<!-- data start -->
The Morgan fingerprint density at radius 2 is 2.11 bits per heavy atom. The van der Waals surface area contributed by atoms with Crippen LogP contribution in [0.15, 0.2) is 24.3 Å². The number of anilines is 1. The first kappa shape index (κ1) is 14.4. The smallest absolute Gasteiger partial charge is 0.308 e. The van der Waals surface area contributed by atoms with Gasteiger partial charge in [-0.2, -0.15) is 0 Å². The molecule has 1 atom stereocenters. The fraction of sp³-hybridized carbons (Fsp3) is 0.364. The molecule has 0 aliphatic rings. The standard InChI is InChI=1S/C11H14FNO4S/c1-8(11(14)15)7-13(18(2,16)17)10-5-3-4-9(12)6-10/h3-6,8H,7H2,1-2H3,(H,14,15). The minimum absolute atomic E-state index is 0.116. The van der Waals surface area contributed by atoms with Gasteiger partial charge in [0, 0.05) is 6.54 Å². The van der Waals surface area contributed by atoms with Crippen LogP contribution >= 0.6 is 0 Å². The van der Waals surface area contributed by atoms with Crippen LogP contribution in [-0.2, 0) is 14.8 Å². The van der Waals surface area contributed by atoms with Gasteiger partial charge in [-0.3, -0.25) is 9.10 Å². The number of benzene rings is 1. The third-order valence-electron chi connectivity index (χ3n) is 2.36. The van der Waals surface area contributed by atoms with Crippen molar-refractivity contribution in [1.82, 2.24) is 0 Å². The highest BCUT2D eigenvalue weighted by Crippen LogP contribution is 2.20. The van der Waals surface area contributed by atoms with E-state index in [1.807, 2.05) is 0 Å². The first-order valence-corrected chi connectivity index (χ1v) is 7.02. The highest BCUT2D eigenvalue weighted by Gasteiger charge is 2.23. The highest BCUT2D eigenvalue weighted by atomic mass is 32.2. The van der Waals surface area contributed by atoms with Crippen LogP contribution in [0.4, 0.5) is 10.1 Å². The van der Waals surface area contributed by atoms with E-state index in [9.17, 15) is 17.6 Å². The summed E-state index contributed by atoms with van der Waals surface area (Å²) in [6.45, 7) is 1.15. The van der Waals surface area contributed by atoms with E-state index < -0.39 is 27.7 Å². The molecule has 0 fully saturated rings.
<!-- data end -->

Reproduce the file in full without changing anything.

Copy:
The Morgan fingerprint density at radius 2 is 2.11 bits per heavy atom. The van der Waals surface area contributed by atoms with Crippen LogP contribution in [0.15, 0.2) is 24.3 Å². The number of anilines is 1. The first kappa shape index (κ1) is 14.4. The smallest absolute Gasteiger partial charge is 0.308 e. The van der Waals surface area contributed by atoms with Gasteiger partial charge in [-0.2, -0.15) is 0 Å². The molecule has 1 atom stereocenters. The fraction of sp³-hybridized carbons (Fsp3) is 0.364. The molecule has 0 aliphatic rings. The standard InChI is InChI=1S/C11H14FNO4S/c1-8(11(14)15)7-13(18(2,16)17)10-5-3-4-9(12)6-10/h3-6,8H,7H2,1-2H3,(H,14,15). The minimum absolute atomic E-state index is 0.116. The van der Waals surface area contributed by atoms with Gasteiger partial charge in [0, 0.05) is 6.54 Å². The van der Waals surface area contributed by atoms with Crippen LogP contribution >= 0.6 is 0 Å². The van der Waals surface area contributed by atoms with Crippen LogP contribution in [-0.2, 0) is 14.8 Å². The van der Waals surface area contributed by atoms with Gasteiger partial charge in [-0.3, -0.25) is 9.10 Å². The number of benzene rings is 1. The third-order valence-electron chi connectivity index (χ3n) is 2.36. The van der Waals surface area contributed by atoms with Crippen molar-refractivity contribution in [1.82, 2.24) is 0 Å². The highest BCUT2D eigenvalue weighted by Crippen LogP contribution is 2.20. The van der Waals surface area contributed by atoms with E-state index in [1.807, 2.05) is 0 Å². The first-order valence-corrected chi connectivity index (χ1v) is 7.02. The highest BCUT2D eigenvalue weighted by Gasteiger charge is 2.23. The highest BCUT2D eigenvalue weighted by atomic mass is 32.2. The van der Waals surface area contributed by atoms with Crippen LogP contribution in [0.4, 0.5) is 10.1 Å². The van der Waals surface area contributed by atoms with E-state index in [9.17, 15) is 17.6 Å². The summed E-state index contributed by atoms with van der Waals surface area (Å²) in [6.45, 7) is 1.15. The van der Waals surface area contributed by atoms with E-state index < -0.39 is 27.7 Å². The molecule has 0 fully saturated rings.